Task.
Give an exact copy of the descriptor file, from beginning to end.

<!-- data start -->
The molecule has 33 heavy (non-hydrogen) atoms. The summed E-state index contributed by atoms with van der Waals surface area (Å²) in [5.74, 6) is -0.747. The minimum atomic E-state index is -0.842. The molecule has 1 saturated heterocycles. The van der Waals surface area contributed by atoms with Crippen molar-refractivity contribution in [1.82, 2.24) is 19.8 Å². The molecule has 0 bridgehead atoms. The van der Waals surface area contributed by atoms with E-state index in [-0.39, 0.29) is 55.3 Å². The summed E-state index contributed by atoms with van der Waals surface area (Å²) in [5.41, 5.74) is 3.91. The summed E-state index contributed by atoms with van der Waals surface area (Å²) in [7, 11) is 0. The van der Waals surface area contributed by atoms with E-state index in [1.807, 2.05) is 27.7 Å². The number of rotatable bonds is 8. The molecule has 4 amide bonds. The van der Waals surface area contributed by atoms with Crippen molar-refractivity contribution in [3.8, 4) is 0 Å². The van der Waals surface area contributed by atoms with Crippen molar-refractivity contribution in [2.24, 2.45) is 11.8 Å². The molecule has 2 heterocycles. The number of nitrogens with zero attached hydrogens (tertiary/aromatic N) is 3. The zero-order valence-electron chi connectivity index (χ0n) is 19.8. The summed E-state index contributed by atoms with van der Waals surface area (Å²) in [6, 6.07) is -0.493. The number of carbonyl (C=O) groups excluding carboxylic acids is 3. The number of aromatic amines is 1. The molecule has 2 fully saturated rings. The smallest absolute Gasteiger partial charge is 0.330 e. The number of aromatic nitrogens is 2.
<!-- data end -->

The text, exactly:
The molecule has 33 heavy (non-hydrogen) atoms. The summed E-state index contributed by atoms with van der Waals surface area (Å²) in [5.74, 6) is -0.747. The minimum atomic E-state index is -0.842. The molecule has 1 saturated heterocycles. The van der Waals surface area contributed by atoms with Crippen molar-refractivity contribution in [1.82, 2.24) is 19.8 Å². The molecule has 0 bridgehead atoms. The van der Waals surface area contributed by atoms with E-state index in [-0.39, 0.29) is 55.3 Å². The summed E-state index contributed by atoms with van der Waals surface area (Å²) in [5.41, 5.74) is 3.91. The summed E-state index contributed by atoms with van der Waals surface area (Å²) in [7, 11) is 0. The van der Waals surface area contributed by atoms with E-state index in [1.807, 2.05) is 27.7 Å². The number of rotatable bonds is 8. The molecule has 4 amide bonds. The van der Waals surface area contributed by atoms with Crippen molar-refractivity contribution in [3.8, 4) is 0 Å². The van der Waals surface area contributed by atoms with Crippen molar-refractivity contribution in [2.24, 2.45) is 11.8 Å². The molecule has 2 heterocycles. The number of nitrogens with zero attached hydrogens (tertiary/aromatic N) is 3. The zero-order valence-electron chi connectivity index (χ0n) is 19.8. The summed E-state index contributed by atoms with van der Waals surface area (Å²) in [6, 6.07) is -0.493. The number of carbonyl (C=O) groups excluding carboxylic acids is 3. The number of aromatic amines is 1. The molecule has 2 fully saturated rings. The smallest absolute Gasteiger partial charge is 0.330 e. The number of aromatic nitrogens is 2.